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Omega-3 is an essential fatty acid that we need to include in our diet on a regular basis, since mammals cannot synthesise it. It plays an essential role in our organism, particularly its anti-inflammatory capacity. Within this family we distinguish eicosapentaenoic acid (EPA) and docosahexaenoic acid (DHA), the main bioactive forms in humans.
Why is Omega 3 important?
To understand why it is so important to take Omega 3, here are some of the most important benefits of this fatty acid in our bodies:
- It is part of the structure of our cell membranes. Our body cells are not stiff (like plant cells are) but have an elastic wall, which is necessary for them to work properly. This consistency is due to its fatty acid composition, such as EPA.
- Inflammation and immunity regulation. Inflammation is directly related to the immune system, and Omega 3 plays a fundamental role in modulating this defence system, carrying out several functions, such as decreasing the synthesis of inflammatory molecules and activating the cells of the immune system. It also works as a precursor of molecules called prostaglandins, which are essential for fighting infections. It also improves the intestinal barrier by restoring a healthy ratio of intestinal bacteria.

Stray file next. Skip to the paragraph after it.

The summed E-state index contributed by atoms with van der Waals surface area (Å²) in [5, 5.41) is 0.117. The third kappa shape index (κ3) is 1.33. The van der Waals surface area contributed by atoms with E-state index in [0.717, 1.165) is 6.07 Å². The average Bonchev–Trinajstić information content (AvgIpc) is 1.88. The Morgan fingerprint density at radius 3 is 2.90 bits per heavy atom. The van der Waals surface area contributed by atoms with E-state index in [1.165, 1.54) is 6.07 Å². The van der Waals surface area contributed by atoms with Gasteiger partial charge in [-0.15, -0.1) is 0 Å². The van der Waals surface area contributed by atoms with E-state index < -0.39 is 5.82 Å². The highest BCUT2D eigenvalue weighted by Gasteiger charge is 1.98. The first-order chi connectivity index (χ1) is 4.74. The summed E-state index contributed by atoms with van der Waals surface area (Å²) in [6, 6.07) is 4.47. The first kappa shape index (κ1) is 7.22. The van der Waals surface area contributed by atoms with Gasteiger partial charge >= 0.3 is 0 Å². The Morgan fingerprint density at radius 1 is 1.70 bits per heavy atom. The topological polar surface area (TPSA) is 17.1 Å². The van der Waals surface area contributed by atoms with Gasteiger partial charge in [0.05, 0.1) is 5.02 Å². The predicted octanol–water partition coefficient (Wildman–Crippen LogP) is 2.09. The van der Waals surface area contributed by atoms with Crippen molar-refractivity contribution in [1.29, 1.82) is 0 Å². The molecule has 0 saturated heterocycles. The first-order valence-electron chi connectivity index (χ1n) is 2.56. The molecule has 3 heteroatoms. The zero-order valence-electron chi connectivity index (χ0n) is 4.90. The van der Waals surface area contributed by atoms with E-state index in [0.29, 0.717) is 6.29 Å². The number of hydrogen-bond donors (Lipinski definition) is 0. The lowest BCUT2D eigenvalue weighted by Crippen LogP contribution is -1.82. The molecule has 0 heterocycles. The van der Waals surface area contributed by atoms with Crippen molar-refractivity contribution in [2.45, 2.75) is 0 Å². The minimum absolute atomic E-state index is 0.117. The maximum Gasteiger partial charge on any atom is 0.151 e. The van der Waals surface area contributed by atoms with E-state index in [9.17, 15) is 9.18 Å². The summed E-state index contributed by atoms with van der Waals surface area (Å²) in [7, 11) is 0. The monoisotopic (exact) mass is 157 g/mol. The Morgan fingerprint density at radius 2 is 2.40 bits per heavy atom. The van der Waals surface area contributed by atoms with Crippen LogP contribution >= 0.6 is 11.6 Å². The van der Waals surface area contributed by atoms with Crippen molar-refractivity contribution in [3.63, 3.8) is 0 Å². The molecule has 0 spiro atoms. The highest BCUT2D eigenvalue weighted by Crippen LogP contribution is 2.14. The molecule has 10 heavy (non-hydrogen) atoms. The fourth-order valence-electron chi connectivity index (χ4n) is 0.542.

- Brain development and cognition. Omega 3 is important in foetal growth and development, as it is involved in the development of the nervous system. During childhood it promotes cognitive and behavioural development, taking Omega-3 during adulthood improves our cognition and our memory.
- It prevents obesity, diabetes and cardiovascular diseases. Omega 3 helps to lower triglyceride levels in your blood. It also promotes vascular health as it is anti-arrhythmic and anti-thrombotic. These preventive measures are always considered in the context of a balanced and varied diet, along with adapted physical exercise.